The suicide of Rutgers student Tyler Clementi shook the foundation of not only his school, but also the whole country. Everywhere, schools sought to adjust the harsh attitude towards gay students. Christopher Shinn’s “Teddy Ferrara,” directed by Evan Cabinet, began with a similar event, and opened the stage for an insightful step toward ending gay prejudice. Unfortunately, “Teddy Ferrara” fails to assert any meaningful message, despite the numerous ever-present — gay bullying, gay rights or sexual identity.
The play was almost unbearable. I found myself begging for light dimming a good minute before I was relieved, and was appalled at the gratuitous mentions toward sexual encounters. Not only was this distracting, I found this terribly offensive. The entire play objectified gay relationships, seemingly only for physical gratification. Not one relationship of the cast was based on any emotional feeling, all pleasure based. Instead of embracing the affection and compassion gay relationships contain, the play characterized them as means to an end. Shinn failed to acknowledge the validity of same sex couples, degrading their even existence. An encounter between Drew, the manipulative boyfriend and Gabe, the compassionate lead, where Drew refuses to mediate his problems with Gabe and wants to instead “just make out” emphasizes the lack of emotional connection in their supposed relationship.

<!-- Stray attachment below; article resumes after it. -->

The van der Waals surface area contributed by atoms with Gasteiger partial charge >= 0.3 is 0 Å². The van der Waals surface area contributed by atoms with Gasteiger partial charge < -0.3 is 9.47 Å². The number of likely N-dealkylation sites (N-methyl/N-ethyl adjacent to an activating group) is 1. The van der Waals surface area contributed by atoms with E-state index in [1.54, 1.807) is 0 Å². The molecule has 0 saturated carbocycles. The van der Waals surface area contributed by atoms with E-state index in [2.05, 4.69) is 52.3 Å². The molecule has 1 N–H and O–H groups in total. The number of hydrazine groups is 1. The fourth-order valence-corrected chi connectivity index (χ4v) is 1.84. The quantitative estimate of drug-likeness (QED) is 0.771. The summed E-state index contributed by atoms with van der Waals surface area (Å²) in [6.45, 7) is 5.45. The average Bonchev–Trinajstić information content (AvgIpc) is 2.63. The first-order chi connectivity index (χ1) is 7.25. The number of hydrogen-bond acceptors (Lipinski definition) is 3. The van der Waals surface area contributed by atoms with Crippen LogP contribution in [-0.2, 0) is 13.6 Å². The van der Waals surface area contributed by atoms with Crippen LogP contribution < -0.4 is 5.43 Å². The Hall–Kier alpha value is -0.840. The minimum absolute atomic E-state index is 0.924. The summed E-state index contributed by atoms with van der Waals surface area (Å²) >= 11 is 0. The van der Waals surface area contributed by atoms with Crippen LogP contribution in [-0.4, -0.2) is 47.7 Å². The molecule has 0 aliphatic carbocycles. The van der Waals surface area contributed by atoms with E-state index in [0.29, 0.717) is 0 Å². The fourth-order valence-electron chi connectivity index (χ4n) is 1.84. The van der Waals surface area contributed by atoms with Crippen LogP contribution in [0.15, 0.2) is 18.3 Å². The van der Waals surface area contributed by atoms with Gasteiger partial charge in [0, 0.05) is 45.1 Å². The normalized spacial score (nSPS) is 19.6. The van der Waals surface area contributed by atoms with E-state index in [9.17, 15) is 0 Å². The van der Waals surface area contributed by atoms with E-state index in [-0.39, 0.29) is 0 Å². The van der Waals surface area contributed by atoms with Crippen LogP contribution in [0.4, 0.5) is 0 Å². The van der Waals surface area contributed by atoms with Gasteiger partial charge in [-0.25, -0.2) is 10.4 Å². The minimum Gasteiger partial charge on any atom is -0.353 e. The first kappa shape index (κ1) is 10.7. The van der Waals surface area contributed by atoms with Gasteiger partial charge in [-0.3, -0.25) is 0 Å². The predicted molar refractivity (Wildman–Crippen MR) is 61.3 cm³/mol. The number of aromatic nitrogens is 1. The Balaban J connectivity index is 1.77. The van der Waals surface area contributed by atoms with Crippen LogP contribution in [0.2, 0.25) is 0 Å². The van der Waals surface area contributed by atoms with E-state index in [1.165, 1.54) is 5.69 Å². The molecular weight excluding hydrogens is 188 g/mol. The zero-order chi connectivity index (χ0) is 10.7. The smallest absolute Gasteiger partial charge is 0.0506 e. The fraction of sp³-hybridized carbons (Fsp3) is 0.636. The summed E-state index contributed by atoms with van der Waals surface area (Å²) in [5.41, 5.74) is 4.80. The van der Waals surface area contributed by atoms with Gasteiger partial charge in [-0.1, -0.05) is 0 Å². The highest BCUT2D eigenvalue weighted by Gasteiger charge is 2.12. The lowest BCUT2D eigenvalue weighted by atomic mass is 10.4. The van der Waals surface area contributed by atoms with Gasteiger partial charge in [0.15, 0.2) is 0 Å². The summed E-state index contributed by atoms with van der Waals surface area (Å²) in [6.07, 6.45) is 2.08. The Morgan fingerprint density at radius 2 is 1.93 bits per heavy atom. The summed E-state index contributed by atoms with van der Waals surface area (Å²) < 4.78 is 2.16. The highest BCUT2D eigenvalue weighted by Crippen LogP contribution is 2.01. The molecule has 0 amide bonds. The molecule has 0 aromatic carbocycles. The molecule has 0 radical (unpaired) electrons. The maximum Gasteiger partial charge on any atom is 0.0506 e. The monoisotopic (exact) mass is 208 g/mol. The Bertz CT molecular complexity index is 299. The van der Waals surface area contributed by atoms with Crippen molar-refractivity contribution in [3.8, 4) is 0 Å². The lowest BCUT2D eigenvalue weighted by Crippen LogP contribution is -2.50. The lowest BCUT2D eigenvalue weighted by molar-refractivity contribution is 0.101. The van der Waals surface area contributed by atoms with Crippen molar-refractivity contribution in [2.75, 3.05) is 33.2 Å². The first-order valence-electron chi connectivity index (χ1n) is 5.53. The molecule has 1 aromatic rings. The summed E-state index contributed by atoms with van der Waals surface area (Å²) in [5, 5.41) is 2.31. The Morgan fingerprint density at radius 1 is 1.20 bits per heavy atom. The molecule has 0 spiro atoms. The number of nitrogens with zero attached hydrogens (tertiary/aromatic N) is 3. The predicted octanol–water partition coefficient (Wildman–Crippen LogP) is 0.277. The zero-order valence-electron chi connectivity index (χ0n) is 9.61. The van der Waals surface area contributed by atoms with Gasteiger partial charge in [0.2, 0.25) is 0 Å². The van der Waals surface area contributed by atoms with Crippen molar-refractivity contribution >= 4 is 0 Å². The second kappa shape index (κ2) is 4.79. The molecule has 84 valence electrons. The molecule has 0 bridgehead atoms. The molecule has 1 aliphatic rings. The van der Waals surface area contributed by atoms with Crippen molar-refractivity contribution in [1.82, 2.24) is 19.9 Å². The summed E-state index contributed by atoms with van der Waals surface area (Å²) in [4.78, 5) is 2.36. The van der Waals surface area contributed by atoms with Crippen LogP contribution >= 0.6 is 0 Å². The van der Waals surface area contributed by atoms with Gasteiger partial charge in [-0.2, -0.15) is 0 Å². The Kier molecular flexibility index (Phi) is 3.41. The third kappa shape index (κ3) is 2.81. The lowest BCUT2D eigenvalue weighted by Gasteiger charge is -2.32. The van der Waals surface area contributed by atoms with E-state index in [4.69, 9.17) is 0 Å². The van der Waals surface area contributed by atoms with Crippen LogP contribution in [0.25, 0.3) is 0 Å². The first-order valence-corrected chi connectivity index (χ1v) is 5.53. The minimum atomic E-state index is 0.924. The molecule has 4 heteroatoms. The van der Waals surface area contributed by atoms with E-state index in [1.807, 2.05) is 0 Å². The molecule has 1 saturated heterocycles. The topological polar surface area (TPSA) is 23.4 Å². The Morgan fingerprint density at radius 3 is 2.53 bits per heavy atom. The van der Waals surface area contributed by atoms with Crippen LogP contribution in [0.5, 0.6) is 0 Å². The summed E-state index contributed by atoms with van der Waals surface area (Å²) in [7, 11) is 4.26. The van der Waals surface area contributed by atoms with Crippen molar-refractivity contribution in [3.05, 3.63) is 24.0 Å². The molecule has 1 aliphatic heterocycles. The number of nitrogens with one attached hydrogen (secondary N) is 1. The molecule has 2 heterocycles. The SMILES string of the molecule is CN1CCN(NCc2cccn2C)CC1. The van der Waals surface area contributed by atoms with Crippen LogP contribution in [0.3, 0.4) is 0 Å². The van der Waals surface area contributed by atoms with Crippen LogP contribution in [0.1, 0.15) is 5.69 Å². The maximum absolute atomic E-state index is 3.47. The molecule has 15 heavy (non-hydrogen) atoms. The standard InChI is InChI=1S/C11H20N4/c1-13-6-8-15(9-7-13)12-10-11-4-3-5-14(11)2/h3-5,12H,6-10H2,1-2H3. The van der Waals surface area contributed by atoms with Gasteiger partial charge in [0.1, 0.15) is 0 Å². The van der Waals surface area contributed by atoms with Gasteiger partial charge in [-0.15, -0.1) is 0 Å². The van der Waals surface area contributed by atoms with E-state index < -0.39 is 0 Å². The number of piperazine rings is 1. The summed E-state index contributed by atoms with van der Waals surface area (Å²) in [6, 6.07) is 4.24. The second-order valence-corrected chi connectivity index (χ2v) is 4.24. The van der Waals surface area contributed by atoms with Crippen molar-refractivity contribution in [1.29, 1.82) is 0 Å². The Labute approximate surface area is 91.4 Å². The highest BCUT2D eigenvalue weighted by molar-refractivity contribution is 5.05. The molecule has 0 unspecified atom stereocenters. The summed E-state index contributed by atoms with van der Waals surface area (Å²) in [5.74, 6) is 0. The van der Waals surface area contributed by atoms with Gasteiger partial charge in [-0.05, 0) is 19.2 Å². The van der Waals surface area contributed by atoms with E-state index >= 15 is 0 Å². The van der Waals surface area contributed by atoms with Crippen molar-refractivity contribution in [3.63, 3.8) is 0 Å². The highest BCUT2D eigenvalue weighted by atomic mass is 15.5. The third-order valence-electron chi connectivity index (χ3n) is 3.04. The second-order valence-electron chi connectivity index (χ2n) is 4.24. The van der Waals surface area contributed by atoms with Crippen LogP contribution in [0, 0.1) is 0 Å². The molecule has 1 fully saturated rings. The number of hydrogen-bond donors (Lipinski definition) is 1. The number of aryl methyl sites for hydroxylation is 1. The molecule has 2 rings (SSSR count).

Another issue with the play was the inconsistency. The cell phone cues were interesting at first, but I found the unending “I just got a text,” comments annoying, not creative. No transitions or connections, just blatant statements following the receiving of a message. The interface with computers was also unexciting and unoriginal, and the chat rooms with the character Teddy took the innocent target of bullying and tainted him as bad if not worse than any of the characters. This characterization eliminated almost all compassion toward the victim of bullying, again taking away from any sort of message that should have been acknowledged.
All in all, this play contained minimal sustenance. No underlying theme of equality for gays or bisexuals or any genuine message in this play, merely a myriad of controversial and urgent topics danced around. I found this to be a dismal disappointment for all possible audiences. The play runs from Feb. 2 to March 3, 2013.